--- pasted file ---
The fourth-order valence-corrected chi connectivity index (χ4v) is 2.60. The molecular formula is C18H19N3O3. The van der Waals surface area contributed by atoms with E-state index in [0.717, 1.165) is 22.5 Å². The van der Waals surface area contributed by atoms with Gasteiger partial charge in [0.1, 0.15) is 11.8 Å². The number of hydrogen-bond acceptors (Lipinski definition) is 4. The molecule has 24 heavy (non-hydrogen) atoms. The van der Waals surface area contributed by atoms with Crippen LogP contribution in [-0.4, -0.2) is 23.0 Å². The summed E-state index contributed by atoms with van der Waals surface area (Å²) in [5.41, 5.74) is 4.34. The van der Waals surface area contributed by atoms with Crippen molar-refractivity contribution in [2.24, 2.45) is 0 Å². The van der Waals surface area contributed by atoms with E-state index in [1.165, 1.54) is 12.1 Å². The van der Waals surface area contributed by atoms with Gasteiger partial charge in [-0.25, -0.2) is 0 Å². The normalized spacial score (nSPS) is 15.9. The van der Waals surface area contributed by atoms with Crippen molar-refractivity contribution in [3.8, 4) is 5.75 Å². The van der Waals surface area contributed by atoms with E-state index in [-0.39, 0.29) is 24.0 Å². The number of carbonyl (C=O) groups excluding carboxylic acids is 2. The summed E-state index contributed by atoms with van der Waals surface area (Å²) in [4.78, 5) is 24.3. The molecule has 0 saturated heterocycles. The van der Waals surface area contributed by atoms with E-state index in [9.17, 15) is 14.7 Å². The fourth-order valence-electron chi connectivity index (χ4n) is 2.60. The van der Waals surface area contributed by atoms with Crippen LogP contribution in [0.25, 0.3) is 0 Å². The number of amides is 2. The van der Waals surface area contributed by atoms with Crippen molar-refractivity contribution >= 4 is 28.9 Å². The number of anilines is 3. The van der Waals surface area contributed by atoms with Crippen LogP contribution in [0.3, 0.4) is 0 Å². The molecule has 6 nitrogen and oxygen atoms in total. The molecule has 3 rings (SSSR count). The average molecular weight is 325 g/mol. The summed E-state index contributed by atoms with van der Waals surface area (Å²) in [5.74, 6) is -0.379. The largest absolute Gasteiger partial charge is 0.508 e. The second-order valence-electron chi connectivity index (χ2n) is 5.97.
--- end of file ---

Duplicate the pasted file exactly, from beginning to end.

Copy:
The fourth-order valence-corrected chi connectivity index (χ4v) is 2.60. The molecular formula is C18H19N3O3. The van der Waals surface area contributed by atoms with E-state index in [0.717, 1.165) is 22.5 Å². The van der Waals surface area contributed by atoms with Gasteiger partial charge in [0.1, 0.15) is 11.8 Å². The number of hydrogen-bond acceptors (Lipinski definition) is 4. The molecule has 24 heavy (non-hydrogen) atoms. The van der Waals surface area contributed by atoms with Crippen LogP contribution in [-0.4, -0.2) is 23.0 Å². The summed E-state index contributed by atoms with van der Waals surface area (Å²) in [5.41, 5.74) is 4.34. The van der Waals surface area contributed by atoms with Crippen molar-refractivity contribution in [2.24, 2.45) is 0 Å². The van der Waals surface area contributed by atoms with E-state index in [1.165, 1.54) is 12.1 Å². The van der Waals surface area contributed by atoms with Gasteiger partial charge in [-0.25, -0.2) is 0 Å². The normalized spacial score (nSPS) is 15.9. The van der Waals surface area contributed by atoms with Crippen molar-refractivity contribution in [3.8, 4) is 5.75 Å². The van der Waals surface area contributed by atoms with E-state index in [-0.39, 0.29) is 24.0 Å². The number of carbonyl (C=O) groups excluding carboxylic acids is 2. The summed E-state index contributed by atoms with van der Waals surface area (Å²) in [4.78, 5) is 24.3. The molecule has 0 saturated heterocycles. The van der Waals surface area contributed by atoms with E-state index in [9.17, 15) is 14.7 Å². The fourth-order valence-electron chi connectivity index (χ4n) is 2.60. The van der Waals surface area contributed by atoms with Crippen LogP contribution in [0.25, 0.3) is 0 Å². The number of amides is 2. The van der Waals surface area contributed by atoms with Crippen molar-refractivity contribution >= 4 is 28.9 Å². The number of anilines is 3. The van der Waals surface area contributed by atoms with Crippen LogP contribution in [0.3, 0.4) is 0 Å². The molecule has 6 nitrogen and oxygen atoms in total. The molecule has 3 rings (SSSR count). The average molecular weight is 325 g/mol. The summed E-state index contributed by atoms with van der Waals surface area (Å²) in [5.74, 6) is -0.379. The largest absolute Gasteiger partial charge is 0.508 e. The second-order valence-electron chi connectivity index (χ2n) is 5.97.